Researchers: We can crack a smart safe in less than 60 seconds

28 Jul 2015 | Author: | No comments yet »

Brinks has a safe that runs Windows XP and hackers say they can crack it in 60 seconds.

That’s according to researcher Dan Petro and senior security associate Oscar Salazar from information security consulting firm Bishop Fox. A pair of cybersecurity researchers said they plan to bring a Brink’s armored vehicle on stage and hack into its vault at an upcoming security conference. The pair promises to demonstrate how an attacker can break into the smart safe next week at the Def Con security conference, one of the largest hacker conventions held in Las Vegas, Nevada. “It used to take an hour to break into something like this,” Salazar told Passcode ahead of the planned demonstration. “[Now] it takes under a minute.” The safe the researchers claim they can hack is a CompuSafe Galileo made by Brink’s, Inc., a globally recognized safe seller based in the US.

But today’s thieves don’t have to expose themselves to the extra security at banks, and risk getting caught, thanks to a new hack that would let someone swipe a stash of money before it’s ever deposited. Oscar Salazar and Dan Petro, security associates at Bishop Fox, told they’ve created a tool capable of manipulating CompuSafe Galileo, the Brink’s cash management system intended for use at corporate retailers. The hack has the makings of the perfect crime, because a thief could also erase any evidence that the theft occurred simply by altering data in a back-end database where the smartsafe logs how much money is inside and who accessed it.

The CompuSafe generates reports for stores and can provide cash totals to banks, which can grant provisional credit for the deposits made before the cash is actually transported. CompuSafe then prevents the safe from being opened again unless both a store manager and Brinks security employee verify their presence on a touch screen. But there’s no additional key or any kind of access restriction to provide another layer of physical security on the USB port, said Salazar and Petro. Generally installed at a counter with a business’s point-of-sale system, the smart safes have a digital touchscreen and Internet connectivity and run on an embedded version of Windows XP.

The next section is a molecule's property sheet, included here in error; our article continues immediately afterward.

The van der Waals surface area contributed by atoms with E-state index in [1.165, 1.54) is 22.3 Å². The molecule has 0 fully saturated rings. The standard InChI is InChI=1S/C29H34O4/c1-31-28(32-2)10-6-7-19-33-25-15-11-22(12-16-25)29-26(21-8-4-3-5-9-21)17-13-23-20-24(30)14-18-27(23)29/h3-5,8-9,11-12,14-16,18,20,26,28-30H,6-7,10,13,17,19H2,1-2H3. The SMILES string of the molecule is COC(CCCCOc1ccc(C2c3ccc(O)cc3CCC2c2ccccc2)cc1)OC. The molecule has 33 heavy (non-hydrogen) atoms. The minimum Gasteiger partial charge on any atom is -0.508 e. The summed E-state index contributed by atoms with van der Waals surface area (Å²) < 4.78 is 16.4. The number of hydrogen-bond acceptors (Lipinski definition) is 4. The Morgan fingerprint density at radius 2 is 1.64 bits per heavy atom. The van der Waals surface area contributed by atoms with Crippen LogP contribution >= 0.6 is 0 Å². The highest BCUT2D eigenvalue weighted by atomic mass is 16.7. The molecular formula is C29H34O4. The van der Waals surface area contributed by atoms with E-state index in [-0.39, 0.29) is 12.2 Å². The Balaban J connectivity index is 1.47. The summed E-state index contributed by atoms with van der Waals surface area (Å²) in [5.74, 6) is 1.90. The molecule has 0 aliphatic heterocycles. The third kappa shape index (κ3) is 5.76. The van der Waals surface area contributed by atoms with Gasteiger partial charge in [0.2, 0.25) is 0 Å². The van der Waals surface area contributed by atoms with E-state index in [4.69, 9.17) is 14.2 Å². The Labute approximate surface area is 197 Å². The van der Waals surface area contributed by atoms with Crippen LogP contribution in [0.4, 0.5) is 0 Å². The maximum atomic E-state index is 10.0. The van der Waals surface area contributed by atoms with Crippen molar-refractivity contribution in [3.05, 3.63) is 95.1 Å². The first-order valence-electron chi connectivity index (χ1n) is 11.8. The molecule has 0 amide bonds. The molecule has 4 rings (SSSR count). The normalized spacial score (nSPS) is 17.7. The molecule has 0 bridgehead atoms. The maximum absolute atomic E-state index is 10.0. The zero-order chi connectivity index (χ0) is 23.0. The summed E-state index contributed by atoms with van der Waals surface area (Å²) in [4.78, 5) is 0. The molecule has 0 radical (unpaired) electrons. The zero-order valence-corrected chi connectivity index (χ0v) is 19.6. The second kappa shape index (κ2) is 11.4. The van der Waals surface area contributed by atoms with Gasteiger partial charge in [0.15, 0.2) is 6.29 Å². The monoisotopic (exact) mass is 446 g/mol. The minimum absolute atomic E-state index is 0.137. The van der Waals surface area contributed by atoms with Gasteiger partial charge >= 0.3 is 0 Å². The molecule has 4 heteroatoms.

Information about the deposit is generated on a receipt from an external-facing printer, and a record of the deposit is also sent daily to Brinks via the Internet, where the deposit gets credited to a customer’s account even before a driver arrives to pick it up. The best detail of the researchers’ story is that they literally smashed on the keyboard to discover what happened when arbitrary keys were pressed together.

But the safes have an external USB port on the side of the touchscreens that allows service technicians to troubleshoot and obtain a backup of the database. This, unfortunately, creates an easy entrypoint for thieves to take complete, administrative control of the devices. “Once you’re able to plug into that USB port, you’re able to access lots of things that you shouldn’t normally be able to access,” Petro told WIRED. “There is a full operating system…that you’re able to…fully take over…and make [the safe] do whatever you want it to do.” The researchers created a malicious script that, once inserted into a safe on a USB stick, lets a thief automatically open the safe doors by emulating certain mouse and keyboard actions and bypassing standard application controls. “You plug in this little gizmo, wait about 60 seconds, and the door just pops open,” says Petro. They found a way to escape that application—known as a kiosk-bypass attack—through a help menu, gaining access to the backend Windows XP embedded operating system. They could, Petro and Salazar said, conceivably change the logs to appear as if there was never any money in the safe in the first place – or even frame someone for stealing by altering the amount of cash reported.

When a Brinks messenger arrives to collect the cash and take it to a secure facility, the safe requires two sets of credentials to open—the driver’s and the store manager’s. “But we essentially bypassed all of that,” says Salazar. Because the safe logs information in the database each time money is deposited or the door is opened, data in the database is considered trustworthy by both banks and Brinks. They could also put in place other extra security measures to keep potential attackers away – such as security cameras, lock checks, or even a bigger safe. For legal reasons, they’re not going to release the full attack code at Def Con, but “after the presentation, it will be fairly apparent to anybody who has a little bit of time how you could write your own code,” Petro said. Salazar says the problem with the safes is a familiar one that happens to a lot of old-school devices that have recently been modernized with digital capabilities as part of the so-called Internet of Things. “Brinks has been around for an extremely long amount of time,” says Salazar. “Making these safes smart…has actually drastically reduced the security of something that was fairly safe to begin with.

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